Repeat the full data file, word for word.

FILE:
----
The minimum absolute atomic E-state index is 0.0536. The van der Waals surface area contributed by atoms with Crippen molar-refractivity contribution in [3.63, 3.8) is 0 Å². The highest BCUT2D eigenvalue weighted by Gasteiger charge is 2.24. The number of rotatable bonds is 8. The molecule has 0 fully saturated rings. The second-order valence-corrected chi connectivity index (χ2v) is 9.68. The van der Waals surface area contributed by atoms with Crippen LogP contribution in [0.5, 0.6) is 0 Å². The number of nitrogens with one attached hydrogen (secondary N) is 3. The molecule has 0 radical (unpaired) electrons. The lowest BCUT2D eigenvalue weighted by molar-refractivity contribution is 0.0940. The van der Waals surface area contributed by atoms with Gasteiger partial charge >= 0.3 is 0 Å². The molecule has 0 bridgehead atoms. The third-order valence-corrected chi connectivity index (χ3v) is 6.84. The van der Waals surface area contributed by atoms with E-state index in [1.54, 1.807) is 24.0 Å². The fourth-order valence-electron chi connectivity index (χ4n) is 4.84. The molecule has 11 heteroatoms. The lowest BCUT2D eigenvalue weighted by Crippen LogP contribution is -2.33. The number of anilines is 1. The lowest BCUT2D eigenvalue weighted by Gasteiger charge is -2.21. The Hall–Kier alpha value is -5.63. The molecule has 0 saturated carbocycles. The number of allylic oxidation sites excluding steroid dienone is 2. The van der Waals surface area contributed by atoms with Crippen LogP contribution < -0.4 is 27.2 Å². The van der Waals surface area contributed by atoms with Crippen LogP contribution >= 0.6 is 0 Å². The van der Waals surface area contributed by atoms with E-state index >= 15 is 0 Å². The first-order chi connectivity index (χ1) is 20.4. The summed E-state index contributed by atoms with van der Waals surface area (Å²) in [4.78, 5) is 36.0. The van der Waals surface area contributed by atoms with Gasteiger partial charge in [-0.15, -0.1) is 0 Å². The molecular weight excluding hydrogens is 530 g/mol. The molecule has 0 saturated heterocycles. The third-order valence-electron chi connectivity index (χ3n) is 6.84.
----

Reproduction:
The minimum absolute atomic E-state index is 0.0536. The van der Waals surface area contributed by atoms with Crippen molar-refractivity contribution in [3.63, 3.8) is 0 Å². The highest BCUT2D eigenvalue weighted by Gasteiger charge is 2.24. The number of rotatable bonds is 8. The molecule has 0 fully saturated rings. The second-order valence-corrected chi connectivity index (χ2v) is 9.68. The van der Waals surface area contributed by atoms with Crippen LogP contribution in [0.5, 0.6) is 0 Å². The number of nitrogens with one attached hydrogen (secondary N) is 3. The molecule has 0 radical (unpaired) electrons. The lowest BCUT2D eigenvalue weighted by molar-refractivity contribution is 0.0940. The van der Waals surface area contributed by atoms with Gasteiger partial charge >= 0.3 is 0 Å². The molecule has 0 bridgehead atoms. The third-order valence-corrected chi connectivity index (χ3v) is 6.84. The van der Waals surface area contributed by atoms with E-state index in [1.54, 1.807) is 24.0 Å². The fourth-order valence-electron chi connectivity index (χ4n) is 4.84. The molecule has 11 heteroatoms. The lowest BCUT2D eigenvalue weighted by Crippen LogP contribution is -2.33. The number of anilines is 1. The lowest BCUT2D eigenvalue weighted by Gasteiger charge is -2.21. The Hall–Kier alpha value is -5.63. The molecule has 0 saturated carbocycles. The number of allylic oxidation sites excluding steroid dienone is 2. The van der Waals surface area contributed by atoms with Crippen LogP contribution < -0.4 is 27.2 Å². The van der Waals surface area contributed by atoms with Crippen LogP contribution >= 0.6 is 0 Å². The van der Waals surface area contributed by atoms with E-state index >= 15 is 0 Å². The first-order chi connectivity index (χ1) is 20.4. The summed E-state index contributed by atoms with van der Waals surface area (Å²) in [4.78, 5) is 36.0. The van der Waals surface area contributed by atoms with Gasteiger partial charge in [-0.15, -0.1) is 0 Å². The molecular weight excluding hydrogens is 530 g/mol. The molecule has 0 saturated heterocycles. The third-order valence-electron chi connectivity index (χ3n) is 6.84.